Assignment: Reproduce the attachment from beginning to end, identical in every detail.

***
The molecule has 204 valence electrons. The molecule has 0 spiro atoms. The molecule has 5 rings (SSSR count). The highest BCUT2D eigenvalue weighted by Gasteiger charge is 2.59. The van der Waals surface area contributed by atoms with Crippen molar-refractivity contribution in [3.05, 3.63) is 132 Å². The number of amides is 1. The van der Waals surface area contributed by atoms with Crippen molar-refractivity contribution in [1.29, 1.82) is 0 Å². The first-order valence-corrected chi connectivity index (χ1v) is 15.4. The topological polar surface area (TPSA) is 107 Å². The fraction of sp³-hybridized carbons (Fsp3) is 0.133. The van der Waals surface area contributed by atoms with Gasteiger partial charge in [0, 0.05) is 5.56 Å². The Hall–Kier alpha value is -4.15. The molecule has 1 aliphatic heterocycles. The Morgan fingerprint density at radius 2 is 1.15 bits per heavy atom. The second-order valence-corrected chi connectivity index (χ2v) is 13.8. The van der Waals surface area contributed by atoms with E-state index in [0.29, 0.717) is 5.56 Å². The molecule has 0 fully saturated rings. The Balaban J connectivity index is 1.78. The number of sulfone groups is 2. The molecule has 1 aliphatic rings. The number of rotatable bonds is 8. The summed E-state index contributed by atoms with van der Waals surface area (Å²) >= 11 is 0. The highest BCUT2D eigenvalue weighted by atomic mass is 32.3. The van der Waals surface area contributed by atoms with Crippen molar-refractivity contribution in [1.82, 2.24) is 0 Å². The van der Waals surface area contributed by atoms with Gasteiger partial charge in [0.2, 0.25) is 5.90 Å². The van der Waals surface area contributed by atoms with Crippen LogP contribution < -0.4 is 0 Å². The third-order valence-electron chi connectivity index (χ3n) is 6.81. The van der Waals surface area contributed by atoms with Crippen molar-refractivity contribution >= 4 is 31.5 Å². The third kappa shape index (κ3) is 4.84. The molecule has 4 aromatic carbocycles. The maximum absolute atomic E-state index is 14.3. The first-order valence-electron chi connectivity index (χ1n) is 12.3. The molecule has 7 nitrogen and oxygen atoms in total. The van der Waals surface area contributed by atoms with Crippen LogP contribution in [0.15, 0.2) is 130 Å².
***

The molecule has 204 valence electrons. The molecule has 0 spiro atoms. The molecule has 5 rings (SSSR count). The highest BCUT2D eigenvalue weighted by Gasteiger charge is 2.59. The van der Waals surface area contributed by atoms with Crippen molar-refractivity contribution in [3.05, 3.63) is 132 Å². The number of amides is 1. The van der Waals surface area contributed by atoms with Crippen molar-refractivity contribution in [1.29, 1.82) is 0 Å². The first-order valence-corrected chi connectivity index (χ1v) is 15.4. The topological polar surface area (TPSA) is 107 Å². The fraction of sp³-hybridized carbons (Fsp3) is 0.133. The van der Waals surface area contributed by atoms with Gasteiger partial charge in [0, 0.05) is 5.56 Å². The Hall–Kier alpha value is -4.15. The molecule has 1 aliphatic heterocycles. The Morgan fingerprint density at radius 2 is 1.15 bits per heavy atom. The second-order valence-corrected chi connectivity index (χ2v) is 13.8. The van der Waals surface area contributed by atoms with E-state index in [0.29, 0.717) is 5.56 Å². The molecule has 0 fully saturated rings. The Balaban J connectivity index is 1.78. The number of sulfone groups is 2. The molecule has 1 aliphatic rings. The number of rotatable bonds is 8. The summed E-state index contributed by atoms with van der Waals surface area (Å²) >= 11 is 0. The highest BCUT2D eigenvalue weighted by atomic mass is 32.3. The van der Waals surface area contributed by atoms with Crippen molar-refractivity contribution in [1.82, 2.24) is 0 Å². The van der Waals surface area contributed by atoms with Gasteiger partial charge in [0.2, 0.25) is 5.90 Å². The van der Waals surface area contributed by atoms with Crippen LogP contribution < -0.4 is 0 Å². The third-order valence-electron chi connectivity index (χ3n) is 6.81. The van der Waals surface area contributed by atoms with Crippen molar-refractivity contribution >= 4 is 31.5 Å². The third kappa shape index (κ3) is 4.84. The molecule has 4 aromatic carbocycles. The maximum absolute atomic E-state index is 14.3. The first-order valence-electron chi connectivity index (χ1n) is 12.3. The molecule has 7 nitrogen and oxygen atoms in total. The van der Waals surface area contributed by atoms with Crippen LogP contribution in [0.15, 0.2) is 130 Å².